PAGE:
Last Saturday, two productions closed in the West End, but with differing fortunes.
The first was the long-running Stomp . After 15 years in the West End, it finally wrapped up its run at the Ambassadors Theatre. Over at the Dominion, the Broadway transfer of the George and Ira Gershwin musical An American in Paris  was putting away its dance shoes after just nine months in London.
At first glance, these two productions may appear to have little in common. However, they both represent two things that a commercial producer strives for when looking to create a production with longevity.
The first is for it to become a brand that makes its title the star. The second is an accessibility to international audiences, especially where English is not their first language.
Both Stomp and An American in Paris follow this format. The performance style Stomp uses – junk being used to created rhythmic music – allows for easy audience accessibility, while An American in Paris is as heavily focused on dance as it is singing.
But while Stomp will bow out a success, An American in Paris will most likely be remembered as a charming but short-lived West End failure.
The arrival in the 1980s of the West End mega-musical saw the way we measure the success of a musical change significantly. Cats  in 1981 was rightly celebrated as a work that revolutionised the modern musical and became the West End’s first long-running blockbuster, but it also changed both public and industry perception of how the success of any musical was judged.
Hit musicals that shaped and defined the industry include the original Broadway productions of West Side Story (1957) and Carousel (1945). They played runs of 732 and 890 performances respectively, which is nothing compared to the length of run required to be deemed a success today.
Cats created an obsession to try to repeat that show’s perceived winning formula. The result was a tirade of misjudged and dire West End musical attempts, from Bernadette to Leonardo to Which Witch to Metropolis.
In Adrian Wright’s entertaining new book, Must Close Saturday: The Decline and Fall of the British Musical Flop, he charts the British musical from 1960 to 2016; year by year he analyses that season’s failed musicals. The book demonstrates how frequently it’s the smallest of margins that can determine a musical’s success or failure.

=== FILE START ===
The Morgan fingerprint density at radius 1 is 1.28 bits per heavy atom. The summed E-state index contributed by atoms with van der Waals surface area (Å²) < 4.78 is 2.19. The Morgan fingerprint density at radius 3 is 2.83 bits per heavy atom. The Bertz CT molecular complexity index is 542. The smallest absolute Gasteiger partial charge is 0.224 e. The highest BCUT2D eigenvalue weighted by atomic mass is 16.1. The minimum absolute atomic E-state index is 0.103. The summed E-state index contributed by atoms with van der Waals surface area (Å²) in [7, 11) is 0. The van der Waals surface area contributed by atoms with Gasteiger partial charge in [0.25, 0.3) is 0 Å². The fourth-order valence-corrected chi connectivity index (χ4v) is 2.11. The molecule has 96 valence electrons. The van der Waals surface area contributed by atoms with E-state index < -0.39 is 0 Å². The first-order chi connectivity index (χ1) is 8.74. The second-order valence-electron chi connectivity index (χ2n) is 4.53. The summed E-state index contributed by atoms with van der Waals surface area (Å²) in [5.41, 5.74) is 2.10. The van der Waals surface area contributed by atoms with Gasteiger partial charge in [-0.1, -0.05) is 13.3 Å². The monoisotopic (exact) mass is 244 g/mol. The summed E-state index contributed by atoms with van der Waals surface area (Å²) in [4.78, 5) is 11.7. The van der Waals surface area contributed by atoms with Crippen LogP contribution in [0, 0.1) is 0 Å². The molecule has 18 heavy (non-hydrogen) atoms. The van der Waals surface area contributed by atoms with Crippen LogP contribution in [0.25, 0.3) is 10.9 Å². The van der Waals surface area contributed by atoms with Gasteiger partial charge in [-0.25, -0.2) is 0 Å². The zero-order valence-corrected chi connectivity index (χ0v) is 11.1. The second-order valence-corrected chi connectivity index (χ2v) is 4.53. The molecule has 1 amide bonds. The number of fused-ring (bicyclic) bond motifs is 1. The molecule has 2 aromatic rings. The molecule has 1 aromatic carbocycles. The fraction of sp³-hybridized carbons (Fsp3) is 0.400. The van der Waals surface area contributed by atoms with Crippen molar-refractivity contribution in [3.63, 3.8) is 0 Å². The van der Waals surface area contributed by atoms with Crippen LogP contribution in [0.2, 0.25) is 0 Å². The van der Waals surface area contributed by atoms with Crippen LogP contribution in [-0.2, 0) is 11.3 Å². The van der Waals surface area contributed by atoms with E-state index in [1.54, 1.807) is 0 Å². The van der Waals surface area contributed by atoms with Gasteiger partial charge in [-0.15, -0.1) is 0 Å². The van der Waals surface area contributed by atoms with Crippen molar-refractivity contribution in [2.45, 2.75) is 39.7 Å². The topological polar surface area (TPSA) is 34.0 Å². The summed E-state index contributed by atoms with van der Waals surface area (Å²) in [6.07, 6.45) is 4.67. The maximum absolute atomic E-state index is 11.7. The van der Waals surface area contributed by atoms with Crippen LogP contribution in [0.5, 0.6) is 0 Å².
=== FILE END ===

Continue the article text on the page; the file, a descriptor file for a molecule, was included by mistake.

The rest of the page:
Cats changed the perception of a musical’s success and created an obsession to try to repeat that show’s perceived winning formula
On January 16, it will be 27 years to the day since Stephen Schwartz’s epic biblical musical Children of Eden received its world premiere in 1991 at the Prince Edward Theatre, closing 103 performances later. Consider what might have happened if it had opened in the West End during either the heyday of the 1980s home-grown British mega-musical or around the same time as Jesus Christ Superstar and Godspell. If it had, this large-scale musical, with its lush score and now long-forgotten visionary animal designs that pre-dated The Lion King , may have enjoyed a longer life and spawned international and licensed productions on the back of it.
In contrast, had Dave Clark’s 1986 musical Time, which was set in outer space and was a previous tenant of the Dominion Theatre, premiered at any other point then it would almost certainly have been at risk of becoming a legendary flop to match that of the Broadway disaster Carrie. Time’s success can be seen as dependent upon it having opened on the back of the arrival of 1984 blockbuster Starlight Express, whose design turned the Apollo Victoria Theatre into a roller dome and made musicals ‘event theatre’.
Even with Cliff Richard leading Time’s cast, had it opened before Starlight Express or after The Phantom of the Opera and Miss Saigon – by which time epic musicals had developed a better balance between spectacle and score and book – it may not have succeeded, a point reiterated by the fact that no subsequent productions of Time have been produced anywhere in the world.
The original 1968 West End production of John Kander and Fred Ebb’s musical Cabaret ran for only 336 performances (just a few months longer than An American in Paris), and it was heralded a commercial hit. Today, it would more likely have been considered an ‘artistic success’ but judged a ‘commercial failure’ probably to have then been rediscovered and revisited years later.
We need to reconsider how a production’s success is measured and the factors used to determine this. A musical should not have to play for more than a decade to be considered a hit.